To conserve is not just a new and trendy idea, it has been a good business model to reuse as much capital as possible to help the bottom line. I was looking at my Redbox cases, and also the Netflix system of shipping, I thought why not use this same principle for retail shipments?
Currently many companies use for their inter company shipment plastic collapsible boxes. I do not know of any retail site like Overstock , or Amazon doing the same for customer shipments. Think of it, building a box that could be used over and over again, then recycled when the life of the box has taken its course. Again this is not a new concept yet one that has not been adapted to be used to ship the frequent shipments to the end user.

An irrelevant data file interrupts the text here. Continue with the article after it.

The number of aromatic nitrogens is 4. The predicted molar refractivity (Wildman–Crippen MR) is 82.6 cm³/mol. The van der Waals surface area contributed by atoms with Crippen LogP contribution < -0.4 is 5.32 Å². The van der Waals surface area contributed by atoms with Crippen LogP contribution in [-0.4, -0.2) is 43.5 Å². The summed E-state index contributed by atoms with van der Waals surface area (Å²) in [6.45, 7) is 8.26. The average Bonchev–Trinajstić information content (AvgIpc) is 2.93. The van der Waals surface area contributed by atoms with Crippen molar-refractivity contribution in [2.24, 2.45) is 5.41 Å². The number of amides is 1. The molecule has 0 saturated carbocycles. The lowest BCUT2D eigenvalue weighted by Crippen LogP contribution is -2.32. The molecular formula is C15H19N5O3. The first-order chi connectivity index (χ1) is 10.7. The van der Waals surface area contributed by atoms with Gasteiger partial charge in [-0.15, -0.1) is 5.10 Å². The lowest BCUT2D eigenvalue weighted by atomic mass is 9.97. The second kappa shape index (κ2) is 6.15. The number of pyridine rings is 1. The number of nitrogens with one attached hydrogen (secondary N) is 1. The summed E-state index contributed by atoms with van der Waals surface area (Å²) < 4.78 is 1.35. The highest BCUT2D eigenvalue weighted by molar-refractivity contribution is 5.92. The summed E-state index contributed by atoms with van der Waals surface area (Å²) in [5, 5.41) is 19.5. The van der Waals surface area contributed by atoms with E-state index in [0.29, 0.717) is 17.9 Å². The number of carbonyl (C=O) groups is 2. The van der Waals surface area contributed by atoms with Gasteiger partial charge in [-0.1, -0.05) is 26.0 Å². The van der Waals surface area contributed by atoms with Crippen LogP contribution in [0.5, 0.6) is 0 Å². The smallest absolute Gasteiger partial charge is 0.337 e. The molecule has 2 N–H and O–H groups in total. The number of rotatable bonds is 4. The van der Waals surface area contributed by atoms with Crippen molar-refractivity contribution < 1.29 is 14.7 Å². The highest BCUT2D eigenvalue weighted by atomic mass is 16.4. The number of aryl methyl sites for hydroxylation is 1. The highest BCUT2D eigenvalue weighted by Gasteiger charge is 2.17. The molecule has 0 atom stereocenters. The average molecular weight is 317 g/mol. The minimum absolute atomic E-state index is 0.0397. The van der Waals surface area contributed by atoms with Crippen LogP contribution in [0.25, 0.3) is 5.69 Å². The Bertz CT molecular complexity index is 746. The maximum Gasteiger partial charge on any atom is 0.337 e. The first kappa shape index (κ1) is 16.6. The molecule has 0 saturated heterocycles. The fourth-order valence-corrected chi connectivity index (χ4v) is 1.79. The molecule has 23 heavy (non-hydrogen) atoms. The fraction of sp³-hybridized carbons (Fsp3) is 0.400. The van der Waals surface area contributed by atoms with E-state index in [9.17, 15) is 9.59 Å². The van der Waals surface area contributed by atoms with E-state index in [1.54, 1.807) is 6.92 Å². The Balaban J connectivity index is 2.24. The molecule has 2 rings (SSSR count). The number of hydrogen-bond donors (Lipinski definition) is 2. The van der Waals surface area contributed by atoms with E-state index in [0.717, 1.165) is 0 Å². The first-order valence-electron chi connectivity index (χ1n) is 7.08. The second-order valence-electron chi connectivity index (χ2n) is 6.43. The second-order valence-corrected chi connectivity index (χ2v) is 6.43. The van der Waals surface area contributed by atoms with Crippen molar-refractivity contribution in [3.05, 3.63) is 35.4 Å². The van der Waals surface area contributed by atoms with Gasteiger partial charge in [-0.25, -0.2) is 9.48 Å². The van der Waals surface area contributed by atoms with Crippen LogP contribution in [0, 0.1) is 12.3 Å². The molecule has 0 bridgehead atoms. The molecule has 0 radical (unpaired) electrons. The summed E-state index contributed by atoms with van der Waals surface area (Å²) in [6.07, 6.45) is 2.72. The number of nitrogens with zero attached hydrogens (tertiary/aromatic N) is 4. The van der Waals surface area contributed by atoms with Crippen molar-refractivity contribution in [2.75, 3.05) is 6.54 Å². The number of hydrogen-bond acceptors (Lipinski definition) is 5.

The issues of making such a bold move to reusable boxes to ship for retail are cost, size limitation, and reverse logistics to retrieve said box to reship. Costs are coming down not only due to the horrible economy, but the “green” idea has taken hold, as a trend becomes a norm then prices come down. Plus there would have to be some sort of “Green Credit” to the company that started this concept. Size could be solved by understanding what popular dimension of one product is, then merely use one size for many products. Plus the plastic totes are much easier to stack and load, they are stronger than corrugate. Reverse logistics would not be that hard to do, a charge would be related to the shipment sent, and said charge would be reversed as soon as these collapsible boxes where returned by the customer.
Logistics is the platform to make real change with regard to conservation, after all we as logistics professionals believe in being efficient.
Conservation does it belong in Logistics? Let me know..